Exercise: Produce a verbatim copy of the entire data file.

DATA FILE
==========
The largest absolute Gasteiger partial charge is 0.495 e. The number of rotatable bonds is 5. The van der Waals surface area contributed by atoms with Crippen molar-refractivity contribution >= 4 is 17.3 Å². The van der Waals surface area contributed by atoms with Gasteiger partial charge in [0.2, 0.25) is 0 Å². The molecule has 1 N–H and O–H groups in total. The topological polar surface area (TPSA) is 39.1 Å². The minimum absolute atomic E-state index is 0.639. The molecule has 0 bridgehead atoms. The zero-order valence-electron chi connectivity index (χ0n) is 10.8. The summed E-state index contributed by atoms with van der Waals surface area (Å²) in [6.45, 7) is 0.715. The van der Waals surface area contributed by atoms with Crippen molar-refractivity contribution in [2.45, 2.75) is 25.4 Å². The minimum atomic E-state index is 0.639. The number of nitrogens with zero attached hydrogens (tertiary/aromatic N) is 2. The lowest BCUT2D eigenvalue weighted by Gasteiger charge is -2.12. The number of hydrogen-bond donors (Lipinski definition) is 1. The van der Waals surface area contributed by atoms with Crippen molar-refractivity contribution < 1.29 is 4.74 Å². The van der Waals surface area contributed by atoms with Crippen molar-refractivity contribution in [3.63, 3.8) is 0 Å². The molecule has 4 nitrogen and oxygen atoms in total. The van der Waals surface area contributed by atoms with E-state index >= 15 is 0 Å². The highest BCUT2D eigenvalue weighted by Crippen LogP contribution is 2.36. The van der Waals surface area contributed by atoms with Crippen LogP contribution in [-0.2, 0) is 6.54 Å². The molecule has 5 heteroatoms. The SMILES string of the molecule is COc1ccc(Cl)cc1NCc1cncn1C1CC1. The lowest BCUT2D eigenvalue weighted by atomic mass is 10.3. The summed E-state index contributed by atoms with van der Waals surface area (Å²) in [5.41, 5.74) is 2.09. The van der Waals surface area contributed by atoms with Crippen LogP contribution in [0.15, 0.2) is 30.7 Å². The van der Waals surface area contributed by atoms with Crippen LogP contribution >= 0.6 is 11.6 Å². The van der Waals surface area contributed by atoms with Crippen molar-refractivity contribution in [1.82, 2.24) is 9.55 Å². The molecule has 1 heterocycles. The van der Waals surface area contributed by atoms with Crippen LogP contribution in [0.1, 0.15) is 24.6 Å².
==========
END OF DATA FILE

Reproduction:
The largest absolute Gasteiger partial charge is 0.495 e. The number of rotatable bonds is 5. The van der Waals surface area contributed by atoms with Crippen molar-refractivity contribution >= 4 is 17.3 Å². The van der Waals surface area contributed by atoms with Gasteiger partial charge in [0.2, 0.25) is 0 Å². The molecule has 1 N–H and O–H groups in total. The topological polar surface area (TPSA) is 39.1 Å². The minimum absolute atomic E-state index is 0.639. The molecule has 0 bridgehead atoms. The zero-order valence-electron chi connectivity index (χ0n) is 10.8. The summed E-state index contributed by atoms with van der Waals surface area (Å²) in [6.45, 7) is 0.715. The van der Waals surface area contributed by atoms with Crippen molar-refractivity contribution in [2.45, 2.75) is 25.4 Å². The minimum atomic E-state index is 0.639. The number of nitrogens with zero attached hydrogens (tertiary/aromatic N) is 2. The lowest BCUT2D eigenvalue weighted by Gasteiger charge is -2.12. The number of hydrogen-bond donors (Lipinski definition) is 1. The van der Waals surface area contributed by atoms with Crippen molar-refractivity contribution < 1.29 is 4.74 Å². The van der Waals surface area contributed by atoms with Crippen molar-refractivity contribution in [3.63, 3.8) is 0 Å². The molecule has 4 nitrogen and oxygen atoms in total. The van der Waals surface area contributed by atoms with E-state index >= 15 is 0 Å². The highest BCUT2D eigenvalue weighted by Crippen LogP contribution is 2.36. The van der Waals surface area contributed by atoms with Crippen LogP contribution in [-0.2, 0) is 6.54 Å². The molecule has 5 heteroatoms. The SMILES string of the molecule is COc1ccc(Cl)cc1NCc1cncn1C1CC1. The lowest BCUT2D eigenvalue weighted by atomic mass is 10.3. The summed E-state index contributed by atoms with van der Waals surface area (Å²) in [5.41, 5.74) is 2.09. The van der Waals surface area contributed by atoms with Crippen LogP contribution in [0.15, 0.2) is 30.7 Å². The van der Waals surface area contributed by atoms with Crippen LogP contribution >= 0.6 is 11.6 Å². The van der Waals surface area contributed by atoms with Crippen molar-refractivity contribution in [1.82, 2.24) is 9.55 Å². The molecule has 1 heterocycles. The van der Waals surface area contributed by atoms with Crippen LogP contribution in [0.1, 0.15) is 24.6 Å².